ID verification expert David Pope, reveals how to convert mobile channel consumers who abandon their shopping carts into full paying customers
Nineteen years after the first online retail transaction, the growth curve shows no sign of slowing, with the rise of web savvy, mobile consumers glued to their smartphones and tablets. So, online retailers have got it made, right?
Not quite, according to David Pope, European director of marketing for online and mobile identity verification and payment company Jumio
The Jumio Mobile Consumer Insights Study, published earlier this year
, revealed that 66% of mobile visitors are abandoning their shopping carts, representing significant lost sales opportunities.
Pope said the study revealed both good and bad news for retailers: the global online retail market is now worth €825 billion/$1.064 billion (£662bn); annual growth is 20% year-on-year; and the average individual consumer spend is €1,050/$1,354 (£842.49) a year. And its latest statistics show that mobile is responsible for 23% of traffic and 15% of sales, where 39% growth is predicted next year (double that of e-commerce).
Encouraging mobile transactions
The bad news was that 66% of consumers were abandoning their mobile transaction, meaning that retailers are missing out on custom. “If the same thing was to happen in store, with seven out of 10 customers with a filled basket dropping it and leaving, retailers would react – so why accept it via mobile channels? The big question is why?” Pope asked.
Consumer feedback revealed that 51% didn’t feel comfortable inputting credit card details; 47% said the checkout process was too long; 41% stated the checkout was too difficult on the device; and 23% said their purchase would not go through.
However, Pope said this doesn’t paint the whole picture of m-commerce. “Perhaps mobile consumers are feeling guilty about spending? Or it’s perhaps cheaper elsewhere? They may be worried about the returns policy or just get distracted by the television or when it is time to pick up the kids,” he suggested. “In truth, some abandonment factors are out of the control of even the most talented mobile channel developers. But we need to make it as easy as possible for customers to spend while making them feel secure.”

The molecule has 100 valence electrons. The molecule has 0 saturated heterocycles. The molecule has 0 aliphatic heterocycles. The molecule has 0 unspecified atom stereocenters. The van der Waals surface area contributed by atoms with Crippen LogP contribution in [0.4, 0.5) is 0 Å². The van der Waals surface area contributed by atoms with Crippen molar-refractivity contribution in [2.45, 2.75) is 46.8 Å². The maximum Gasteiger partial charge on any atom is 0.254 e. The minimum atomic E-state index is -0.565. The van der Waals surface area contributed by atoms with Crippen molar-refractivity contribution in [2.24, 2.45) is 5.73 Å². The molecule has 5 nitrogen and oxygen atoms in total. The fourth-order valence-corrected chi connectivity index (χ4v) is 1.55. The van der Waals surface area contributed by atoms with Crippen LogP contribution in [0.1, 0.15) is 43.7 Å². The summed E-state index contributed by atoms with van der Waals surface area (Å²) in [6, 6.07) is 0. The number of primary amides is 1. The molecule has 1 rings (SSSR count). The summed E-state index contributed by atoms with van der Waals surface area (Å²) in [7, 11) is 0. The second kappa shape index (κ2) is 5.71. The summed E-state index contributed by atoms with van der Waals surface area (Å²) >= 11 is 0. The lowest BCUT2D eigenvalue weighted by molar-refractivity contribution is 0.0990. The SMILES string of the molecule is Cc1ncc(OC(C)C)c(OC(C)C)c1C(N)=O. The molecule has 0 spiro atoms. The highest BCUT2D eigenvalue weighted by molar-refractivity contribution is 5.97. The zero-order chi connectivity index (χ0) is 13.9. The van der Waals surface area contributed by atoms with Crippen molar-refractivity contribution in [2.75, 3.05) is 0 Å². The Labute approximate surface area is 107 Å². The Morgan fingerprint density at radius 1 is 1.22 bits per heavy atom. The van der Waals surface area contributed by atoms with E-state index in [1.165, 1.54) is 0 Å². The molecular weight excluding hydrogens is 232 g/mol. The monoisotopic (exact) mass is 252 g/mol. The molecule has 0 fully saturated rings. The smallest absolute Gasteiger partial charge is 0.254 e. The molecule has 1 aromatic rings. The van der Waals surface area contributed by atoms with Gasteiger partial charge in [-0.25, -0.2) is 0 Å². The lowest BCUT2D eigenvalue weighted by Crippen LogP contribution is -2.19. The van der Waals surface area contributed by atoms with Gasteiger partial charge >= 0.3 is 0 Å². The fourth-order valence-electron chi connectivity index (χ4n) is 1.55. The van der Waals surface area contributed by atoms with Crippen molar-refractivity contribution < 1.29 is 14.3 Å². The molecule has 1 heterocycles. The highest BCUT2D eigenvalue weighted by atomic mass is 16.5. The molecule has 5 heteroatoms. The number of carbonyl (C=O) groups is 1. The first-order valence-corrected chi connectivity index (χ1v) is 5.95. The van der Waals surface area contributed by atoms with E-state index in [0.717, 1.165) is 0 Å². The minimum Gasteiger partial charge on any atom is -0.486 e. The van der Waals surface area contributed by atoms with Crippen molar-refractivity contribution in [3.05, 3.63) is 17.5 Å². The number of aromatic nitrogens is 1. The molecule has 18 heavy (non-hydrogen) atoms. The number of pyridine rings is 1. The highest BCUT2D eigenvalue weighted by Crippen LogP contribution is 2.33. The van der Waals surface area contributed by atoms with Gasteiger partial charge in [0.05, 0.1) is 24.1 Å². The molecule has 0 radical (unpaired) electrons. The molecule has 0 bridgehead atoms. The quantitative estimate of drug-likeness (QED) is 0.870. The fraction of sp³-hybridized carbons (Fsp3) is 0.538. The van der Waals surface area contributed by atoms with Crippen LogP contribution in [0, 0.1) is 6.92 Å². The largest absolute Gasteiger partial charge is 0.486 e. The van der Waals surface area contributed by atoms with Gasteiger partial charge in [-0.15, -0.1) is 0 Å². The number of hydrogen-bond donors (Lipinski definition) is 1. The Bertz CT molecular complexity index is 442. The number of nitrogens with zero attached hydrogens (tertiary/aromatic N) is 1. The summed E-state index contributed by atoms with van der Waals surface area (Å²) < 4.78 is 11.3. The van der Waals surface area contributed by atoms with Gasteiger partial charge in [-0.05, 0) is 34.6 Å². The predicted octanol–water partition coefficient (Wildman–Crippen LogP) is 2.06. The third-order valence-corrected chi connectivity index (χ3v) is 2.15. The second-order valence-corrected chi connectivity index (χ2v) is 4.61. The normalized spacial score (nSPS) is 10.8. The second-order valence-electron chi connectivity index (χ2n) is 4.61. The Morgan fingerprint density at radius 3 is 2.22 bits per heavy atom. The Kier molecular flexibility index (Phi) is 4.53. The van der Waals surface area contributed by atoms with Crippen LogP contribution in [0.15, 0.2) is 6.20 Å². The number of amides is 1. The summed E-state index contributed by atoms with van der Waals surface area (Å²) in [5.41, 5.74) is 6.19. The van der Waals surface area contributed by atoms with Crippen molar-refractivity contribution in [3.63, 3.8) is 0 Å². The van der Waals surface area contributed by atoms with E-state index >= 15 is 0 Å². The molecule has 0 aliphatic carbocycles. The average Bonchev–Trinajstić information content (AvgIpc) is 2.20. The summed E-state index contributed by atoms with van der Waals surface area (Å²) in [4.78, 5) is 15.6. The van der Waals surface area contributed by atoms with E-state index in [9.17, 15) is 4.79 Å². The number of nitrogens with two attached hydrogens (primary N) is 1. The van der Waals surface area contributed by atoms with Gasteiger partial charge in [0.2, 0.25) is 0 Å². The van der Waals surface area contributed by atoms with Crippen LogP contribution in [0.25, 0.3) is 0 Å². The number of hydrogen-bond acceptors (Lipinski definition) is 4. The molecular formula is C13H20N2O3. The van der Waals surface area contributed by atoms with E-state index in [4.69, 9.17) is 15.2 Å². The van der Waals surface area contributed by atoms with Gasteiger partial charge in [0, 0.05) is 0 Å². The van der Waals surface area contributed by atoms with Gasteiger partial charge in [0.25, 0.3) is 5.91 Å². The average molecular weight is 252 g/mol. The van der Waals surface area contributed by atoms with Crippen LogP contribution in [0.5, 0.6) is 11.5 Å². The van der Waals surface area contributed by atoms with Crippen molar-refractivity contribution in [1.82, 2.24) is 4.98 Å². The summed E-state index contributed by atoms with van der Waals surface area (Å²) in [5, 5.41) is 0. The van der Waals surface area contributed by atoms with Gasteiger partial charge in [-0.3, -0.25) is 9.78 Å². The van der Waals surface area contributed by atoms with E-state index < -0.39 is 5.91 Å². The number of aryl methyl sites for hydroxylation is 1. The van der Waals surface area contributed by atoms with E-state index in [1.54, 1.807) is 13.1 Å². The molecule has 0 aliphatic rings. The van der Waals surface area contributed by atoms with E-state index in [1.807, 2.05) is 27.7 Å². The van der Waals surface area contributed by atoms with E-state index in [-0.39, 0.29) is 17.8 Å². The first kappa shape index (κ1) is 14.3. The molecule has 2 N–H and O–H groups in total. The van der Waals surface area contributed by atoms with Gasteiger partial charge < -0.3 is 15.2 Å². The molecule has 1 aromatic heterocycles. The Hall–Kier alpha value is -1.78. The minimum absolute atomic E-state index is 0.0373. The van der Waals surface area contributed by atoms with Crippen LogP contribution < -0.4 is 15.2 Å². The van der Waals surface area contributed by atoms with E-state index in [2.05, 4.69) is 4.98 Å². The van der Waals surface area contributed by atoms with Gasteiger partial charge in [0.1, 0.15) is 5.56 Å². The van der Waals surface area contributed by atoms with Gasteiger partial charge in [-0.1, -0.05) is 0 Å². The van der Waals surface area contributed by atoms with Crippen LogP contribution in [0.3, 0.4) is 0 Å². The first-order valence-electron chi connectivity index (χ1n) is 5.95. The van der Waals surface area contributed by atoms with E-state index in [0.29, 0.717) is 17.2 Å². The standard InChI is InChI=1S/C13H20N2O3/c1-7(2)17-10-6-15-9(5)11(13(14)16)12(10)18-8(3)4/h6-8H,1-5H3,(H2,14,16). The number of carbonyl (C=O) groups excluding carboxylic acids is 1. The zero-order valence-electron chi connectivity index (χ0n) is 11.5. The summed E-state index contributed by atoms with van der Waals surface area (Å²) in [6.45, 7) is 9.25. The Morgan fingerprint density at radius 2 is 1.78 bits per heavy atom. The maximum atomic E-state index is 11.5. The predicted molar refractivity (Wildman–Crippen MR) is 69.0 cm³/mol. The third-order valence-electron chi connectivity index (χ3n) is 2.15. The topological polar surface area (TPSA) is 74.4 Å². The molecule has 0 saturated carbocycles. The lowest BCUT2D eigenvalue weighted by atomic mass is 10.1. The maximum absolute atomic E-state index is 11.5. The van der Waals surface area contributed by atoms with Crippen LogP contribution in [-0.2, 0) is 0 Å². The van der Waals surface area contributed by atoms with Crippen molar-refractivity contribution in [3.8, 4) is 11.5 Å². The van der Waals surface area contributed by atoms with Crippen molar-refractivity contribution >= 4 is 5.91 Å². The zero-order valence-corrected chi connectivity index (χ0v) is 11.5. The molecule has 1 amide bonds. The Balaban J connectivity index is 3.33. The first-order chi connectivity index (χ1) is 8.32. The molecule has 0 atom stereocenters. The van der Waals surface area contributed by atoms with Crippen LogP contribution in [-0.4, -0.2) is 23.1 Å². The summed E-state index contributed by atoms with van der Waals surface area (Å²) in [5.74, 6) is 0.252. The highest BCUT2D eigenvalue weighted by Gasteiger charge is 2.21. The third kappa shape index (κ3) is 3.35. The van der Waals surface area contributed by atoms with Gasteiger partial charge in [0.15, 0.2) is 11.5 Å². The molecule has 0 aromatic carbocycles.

Pope offered his top five tactics to tackle mobile shopping cart abandonment for retailers:
1. Reduce Payment Friction
Make entering payment details as easy as possible and allow people to pay how they want. Jumio is one way achieve this; using its mobile device as a card scanner, customers can scan their payment card rather than type it all out.
2. Design For Mobile First
Mobile is more than just e-commerce on the small screen, it is about the user experience and to take advantage you need to design specifically for mobile.
3. Hold My Basket For Me
Don’t delete the basket, if they’ve come back, remind customers what they were thinking of buying.
4. Know Your Customer
If they’re a regular customer find out more about them; invite them to join your loyalty programme offering discounts; for casual customers, make the checkout process fast.
5. Calm Customer Fears
Give customers confidence in mobile. Let them know you’re secure. Show logos of your partners, Visa, MasterCard and security and anti-fraud partners. Ensure FAQ’s are readily available including your returns policy and delivery times.
So what next?
Pope concluded: “Retailers must ensure they have a mobile strategy in place. That said, I know that not all the work is to be done by retailers and here at Jumio we are working with leading online retail associations and leading vendors in the online retail space to help as much as we can to make mobile the revenue driver it should be.”